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Sikkim is probably a combination of two Limbu words, "su" (new) and "khyim" (house), a reference to the palace built by the state's first ruler. Its Tibetan name means "valley of rice," and the Bhutias call it "the hidden valley of rice,". Its original inhabitants, the Lepcha, called it Nye-mae-el, "paradise." It was also known as Indrakil, the garden of the war god Indra. In the 8th century, Padmasambhava (Guru Rinpoche) introduced Buddhism. In the 14th century, Khye Bumsa, a prince from the Minyak house in Kham, in eastern Tibet, migrated into the area, and five generations later, in 1642, his descendant, Phuntsog Namgyal, was consecrated by the three venerated lamas at Yuksom as the first chogyal (priest-king) of Sikkim. His son, Tensung Namgyal, moved the capital from Yuksom to Rabdentse (near modern Pelling). In 1700, the Bhutanese invaded but were driven out by with the the Tibetans, who restored the chogyal a decade later. Between 1717 and 1733, the kingdom was continually attacked by the Bhutanese and the Nepalese, who sacked Rabdentse. In 1791, Chinese troops were sent to support Sikkim and defend Tibet against the Gorkha kingdom; after the defeat of Gorkha, Sikkim became tributary to China. Nepalese attacks continued, however, their territorial gains prompted the British East India Company to attack Nepal in 1814, and Nepal was forced to restore Sikkim's lands in 1817. In 1849, the Anglo-Sikkinese liaison, Dr. Archibald Campbell, and another physician, Sir Joseph Dalton Hooker, were detained by the Sikkimese government, leading to a punitive British expedition that resulted in the British annexation of Darjeeling and Morang in 1853 and the chogyal's subordination to the British. In 1890, Britain and China reached an accord by which Sikkim became a British protectorate; in 1894, Thutob Namgyal, moved the capital from Tumlong to Gangtok, which had grown in importance as a stopover on the Llhasa-Calcutta trade route. In 1950, Sikkim became a protectorate of the newly independent India, which controlled its external affairs, defense, diplomacy, and communications. Popular unrest against the chogyal grew, and in 1973, Palden Thondup Namgyal formally requested protection due to riots in front of his palace. In April 1975, in response to a plea by the prime minister, the Indian army occupied Gangtok and disarmed the chogyal's palace guards. In a popular referendum, 97.5% of the voters supported abolishing the monarchy; on 16 May 1975, Sikkim became the 22nd state of the Indian Union, though until 2003 China continued to claim it was still independent but under Indian occupation. The dispute was resolved by India's acceptance of Tibet as part of China, and the thaw in relations led to opening of the Sikkimese Himalayan pass of Nathu La to cross-border trade in 2006, the first open border between the two nations since its closure in 1962.Gangtok, located at an elevation of 1,650 m (5,410 ft) in the shadow of the world's 3rd-highest mountain, Khangchendzongha. (The town's name means "hill top.") Its earliest records only date from the construction of a monastery in 1716, and it was an obscure hamlet until the construction of the Enchey monastery in 1840, after which it became an important pilgrimage site and Tibetan Buddhist center. One of the town's chief attractions is the Ghoom (Yiga-Choling) monastery, belonging to the Yellow Hat sect (also known as the Gelupka). The monastery was founded by astrologer Lama Sherab Gyantso in 1850. He was followed as its head in 1905 by Lama Domo Geshe Rinpoche, who presided over the construction of the monastery's 15-ft. clay statue of the Maitreya Buddha (or the Gyalwa Shampa, the Buddha of the future or the Coming Buddha), one of the biggest and oldest statues of Buddha in the Darjeeling area. Two huge oil lamps in front of the statue burn continuously throughout the year.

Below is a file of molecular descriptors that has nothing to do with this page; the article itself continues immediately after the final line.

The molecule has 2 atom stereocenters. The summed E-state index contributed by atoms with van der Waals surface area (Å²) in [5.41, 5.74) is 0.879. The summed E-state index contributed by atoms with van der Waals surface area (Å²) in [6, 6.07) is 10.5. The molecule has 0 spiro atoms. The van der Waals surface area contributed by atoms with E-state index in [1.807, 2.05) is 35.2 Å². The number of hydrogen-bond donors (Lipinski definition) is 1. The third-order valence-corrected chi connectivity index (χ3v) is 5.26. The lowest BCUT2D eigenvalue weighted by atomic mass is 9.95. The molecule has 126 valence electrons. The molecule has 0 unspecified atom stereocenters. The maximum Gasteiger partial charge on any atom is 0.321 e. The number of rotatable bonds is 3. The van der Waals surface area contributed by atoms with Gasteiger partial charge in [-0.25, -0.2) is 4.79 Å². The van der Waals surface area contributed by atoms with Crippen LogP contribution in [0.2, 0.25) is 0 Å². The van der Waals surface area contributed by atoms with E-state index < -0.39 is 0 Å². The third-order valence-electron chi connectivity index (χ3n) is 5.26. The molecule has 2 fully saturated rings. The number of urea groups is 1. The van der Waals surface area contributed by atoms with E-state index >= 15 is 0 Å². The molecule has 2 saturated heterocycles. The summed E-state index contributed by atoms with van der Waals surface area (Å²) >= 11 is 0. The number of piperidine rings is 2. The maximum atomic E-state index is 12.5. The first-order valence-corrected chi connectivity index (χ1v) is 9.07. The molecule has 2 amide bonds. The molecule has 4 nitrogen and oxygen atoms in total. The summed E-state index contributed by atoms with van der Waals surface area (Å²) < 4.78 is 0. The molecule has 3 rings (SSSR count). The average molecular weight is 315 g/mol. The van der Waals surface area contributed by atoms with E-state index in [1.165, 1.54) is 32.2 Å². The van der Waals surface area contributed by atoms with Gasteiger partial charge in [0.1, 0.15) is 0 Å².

Wow! Thank you for displaying my photo and this comprehensive write up. Thrilled to be a regular contributor to your blog.
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